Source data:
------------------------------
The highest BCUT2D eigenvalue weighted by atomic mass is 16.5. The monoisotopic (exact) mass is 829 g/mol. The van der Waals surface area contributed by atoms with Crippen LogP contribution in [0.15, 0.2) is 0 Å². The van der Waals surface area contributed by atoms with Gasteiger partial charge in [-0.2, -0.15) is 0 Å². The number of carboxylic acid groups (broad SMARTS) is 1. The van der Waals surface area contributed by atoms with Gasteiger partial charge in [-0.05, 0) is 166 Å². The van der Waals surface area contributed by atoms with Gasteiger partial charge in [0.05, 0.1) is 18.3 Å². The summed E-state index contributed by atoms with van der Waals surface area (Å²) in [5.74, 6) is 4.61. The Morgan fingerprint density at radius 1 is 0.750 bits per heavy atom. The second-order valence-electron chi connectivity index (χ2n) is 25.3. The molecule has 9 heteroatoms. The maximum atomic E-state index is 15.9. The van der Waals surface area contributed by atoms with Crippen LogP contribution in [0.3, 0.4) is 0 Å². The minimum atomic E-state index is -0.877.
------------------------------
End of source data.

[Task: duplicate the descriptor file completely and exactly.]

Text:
The highest BCUT2D eigenvalue weighted by atomic mass is 16.5. The monoisotopic (exact) mass is 829 g/mol. The van der Waals surface area contributed by atoms with Crippen LogP contribution in [0.15, 0.2) is 0 Å². The van der Waals surface area contributed by atoms with Gasteiger partial charge in [-0.2, -0.15) is 0 Å². The number of carboxylic acid groups (broad SMARTS) is 1. The van der Waals surface area contributed by atoms with Gasteiger partial charge in [-0.05, 0) is 166 Å². The van der Waals surface area contributed by atoms with Gasteiger partial charge in [0.05, 0.1) is 18.3 Å². The summed E-state index contributed by atoms with van der Waals surface area (Å²) in [5.74, 6) is 4.61. The Morgan fingerprint density at radius 1 is 0.750 bits per heavy atom. The second-order valence-electron chi connectivity index (χ2n) is 25.3. The molecule has 9 heteroatoms. The maximum atomic E-state index is 15.9. The van der Waals surface area contributed by atoms with Crippen LogP contribution in [0.3, 0.4) is 0 Å². The minimum atomic E-state index is -0.877.